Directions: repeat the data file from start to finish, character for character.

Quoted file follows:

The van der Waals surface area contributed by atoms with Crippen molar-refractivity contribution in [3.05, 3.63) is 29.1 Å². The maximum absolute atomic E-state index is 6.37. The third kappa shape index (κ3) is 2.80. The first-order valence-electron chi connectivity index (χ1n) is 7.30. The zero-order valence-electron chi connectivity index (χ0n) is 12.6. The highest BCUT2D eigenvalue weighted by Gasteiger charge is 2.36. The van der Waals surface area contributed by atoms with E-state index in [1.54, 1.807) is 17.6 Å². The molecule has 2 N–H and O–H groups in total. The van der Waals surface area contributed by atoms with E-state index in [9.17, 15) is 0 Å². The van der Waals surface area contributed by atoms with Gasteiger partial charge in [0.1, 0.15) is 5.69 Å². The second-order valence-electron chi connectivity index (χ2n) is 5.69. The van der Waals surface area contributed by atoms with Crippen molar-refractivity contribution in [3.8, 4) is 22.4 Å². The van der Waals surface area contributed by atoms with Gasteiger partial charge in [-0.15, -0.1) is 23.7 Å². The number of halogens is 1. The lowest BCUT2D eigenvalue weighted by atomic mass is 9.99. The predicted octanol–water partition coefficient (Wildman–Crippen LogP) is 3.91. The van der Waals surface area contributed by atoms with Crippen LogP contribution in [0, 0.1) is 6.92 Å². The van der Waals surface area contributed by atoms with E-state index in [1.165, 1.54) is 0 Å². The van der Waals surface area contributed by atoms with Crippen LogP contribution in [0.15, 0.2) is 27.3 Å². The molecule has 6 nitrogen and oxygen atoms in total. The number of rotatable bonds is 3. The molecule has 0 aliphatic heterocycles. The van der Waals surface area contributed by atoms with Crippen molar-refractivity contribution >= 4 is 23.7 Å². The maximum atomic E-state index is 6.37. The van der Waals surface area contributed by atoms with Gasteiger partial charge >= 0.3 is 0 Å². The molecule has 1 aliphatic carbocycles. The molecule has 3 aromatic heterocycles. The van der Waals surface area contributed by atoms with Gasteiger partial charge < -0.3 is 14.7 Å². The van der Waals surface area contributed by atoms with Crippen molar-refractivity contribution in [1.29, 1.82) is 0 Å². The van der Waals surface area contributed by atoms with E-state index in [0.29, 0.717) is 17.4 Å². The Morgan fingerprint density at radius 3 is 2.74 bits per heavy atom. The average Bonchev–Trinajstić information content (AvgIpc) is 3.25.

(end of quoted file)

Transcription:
The van der Waals surface area contributed by atoms with Crippen molar-refractivity contribution in [3.05, 3.63) is 29.1 Å². The maximum absolute atomic E-state index is 6.37. The third kappa shape index (κ3) is 2.80. The first-order valence-electron chi connectivity index (χ1n) is 7.30. The zero-order valence-electron chi connectivity index (χ0n) is 12.6. The highest BCUT2D eigenvalue weighted by Gasteiger charge is 2.36. The van der Waals surface area contributed by atoms with E-state index in [1.54, 1.807) is 17.6 Å². The molecule has 2 N–H and O–H groups in total. The van der Waals surface area contributed by atoms with E-state index in [9.17, 15) is 0 Å². The van der Waals surface area contributed by atoms with Gasteiger partial charge in [0.1, 0.15) is 5.69 Å². The second-order valence-electron chi connectivity index (χ2n) is 5.69. The van der Waals surface area contributed by atoms with Crippen molar-refractivity contribution in [3.8, 4) is 22.4 Å². The van der Waals surface area contributed by atoms with Gasteiger partial charge in [-0.15, -0.1) is 23.7 Å². The number of halogens is 1. The lowest BCUT2D eigenvalue weighted by atomic mass is 9.99. The predicted octanol–water partition coefficient (Wildman–Crippen LogP) is 3.91. The van der Waals surface area contributed by atoms with Crippen LogP contribution in [0, 0.1) is 6.92 Å². The van der Waals surface area contributed by atoms with E-state index in [1.165, 1.54) is 0 Å². The van der Waals surface area contributed by atoms with Crippen LogP contribution in [0.15, 0.2) is 27.3 Å². The molecule has 6 nitrogen and oxygen atoms in total. The number of rotatable bonds is 3. The molecule has 0 aliphatic heterocycles. The van der Waals surface area contributed by atoms with Crippen molar-refractivity contribution >= 4 is 23.7 Å². The maximum atomic E-state index is 6.37. The van der Waals surface area contributed by atoms with Gasteiger partial charge >= 0.3 is 0 Å². The molecule has 1 aliphatic carbocycles. The molecule has 3 aromatic heterocycles. The van der Waals surface area contributed by atoms with Gasteiger partial charge < -0.3 is 14.7 Å². The van der Waals surface area contributed by atoms with Crippen molar-refractivity contribution in [1.29, 1.82) is 0 Å². The van der Waals surface area contributed by atoms with E-state index in [0.29, 0.717) is 17.4 Å². The Morgan fingerprint density at radius 3 is 2.74 bits per heavy atom. The average Bonchev–Trinajstić information content (AvgIpc) is 3.25.